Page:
A Letter From America (Posted originally on EarthDay Network)

Posted on 2010年10月29日. Filed under: Environmental, 兴趣 |

Dear Friend,

As America approaches its election day on November 2, a puzzling phenomenon has developed – certainly puzzling, we’re sure, to the rest of the world.  Dozens of Senate, House and gubernatorial candidates from a grassroots political movement are making political hay out of denying climate change. What’s more, they’re getting followers.

Never mind that they deny the responsibility of humans to protect the Earth against global warming – most of these candidates have pledged never to vote for legislation to curb CO2 emissions – many of the Tea Party candidates deny the very science about CO2 emissions and earth temperatures. They don’t seem to wonder about the spate of devastating floods, fires, droughts and heat-waves that have happened all over the world in recent years.  Or, if they do, they certainly don’t believe human activity is the root cause.

That pledge, by the “Americans for Prosperity,” a Tea Party institution, to commit not to sign any climate change legislation that involve fees or a net increase in government revenue, has signatories from 10 gubernatorial candidates and 25 U.S. Senate candidates, including nine incumbents. Nineteen of these Senate candidates question the overwhelming agreement among scientists that climate change is occurring now and is man-made. 

What’s happening in America that causes a significant number of political leaders to blindly and blithely ignore what the world scientific community and the majority of nations recognize as fact and, moreover, the crisis of our time?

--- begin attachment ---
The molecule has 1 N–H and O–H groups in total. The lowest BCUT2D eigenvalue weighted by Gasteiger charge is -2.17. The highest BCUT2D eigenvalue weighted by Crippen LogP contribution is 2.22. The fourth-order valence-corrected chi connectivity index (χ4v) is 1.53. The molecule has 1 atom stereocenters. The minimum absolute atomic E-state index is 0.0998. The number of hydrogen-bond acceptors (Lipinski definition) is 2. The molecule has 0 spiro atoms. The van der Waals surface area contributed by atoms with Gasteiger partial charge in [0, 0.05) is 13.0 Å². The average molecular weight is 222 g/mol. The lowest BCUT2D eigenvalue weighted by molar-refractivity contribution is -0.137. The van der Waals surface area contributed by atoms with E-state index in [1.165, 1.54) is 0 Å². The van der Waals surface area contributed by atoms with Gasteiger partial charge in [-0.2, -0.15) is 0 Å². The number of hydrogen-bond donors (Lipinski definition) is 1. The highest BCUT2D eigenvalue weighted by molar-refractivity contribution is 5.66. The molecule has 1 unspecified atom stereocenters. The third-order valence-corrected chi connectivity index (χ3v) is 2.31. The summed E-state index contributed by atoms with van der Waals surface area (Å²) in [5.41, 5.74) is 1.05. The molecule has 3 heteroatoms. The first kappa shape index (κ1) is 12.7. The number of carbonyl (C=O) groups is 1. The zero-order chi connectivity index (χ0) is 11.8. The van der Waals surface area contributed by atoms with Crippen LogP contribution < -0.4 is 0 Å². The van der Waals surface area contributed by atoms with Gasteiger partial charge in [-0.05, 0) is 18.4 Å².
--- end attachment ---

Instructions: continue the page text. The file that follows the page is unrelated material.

China, Spain, Germany and indeed the whole European Union are taking bold steps to spur renewable energy and curtail greenhouse gases. The European Union is on the cusp of signing up for a second commitment period to the Kyoto Protocol, saying it wants to bridge the gap to 2012 while the international community debates another climate agreement.  EU policy makers are taking action, like changing trucking tolls to base them on CO2 emissions rather than on distance driven. China as well as Denmark, the United Kingdom, Ireland, Germany, the Netherlands, and Sweden are big producers of wind turbine equipment while China is well on its way to becoming the leader in utility-scale solar electric equipment. China says it is following a pledge made in Copenhagen to reduce carbon dioxide emissions’ “intensity,” or emissions per unit of gross domestic product, by between 40 and 45 percent by 2020.

In the United States, a populist mood of fear about the economy has made citizens and their legislative leaders chicken-hearted. Congressional legislation that would have put some controls on greenhouse gas emissions and established a nationwide cap and trade mechanism passed in the U.S. House but failed miserably in the Senate. Any further effort is widely considered unlikely for the current session. President Obama and his cabinet are trying to maintain some forward momentum on climate change mitigation from the executive branch, with the Environmental Protection Agency taking initiatives to regulate emissions in the absence of Congressional action.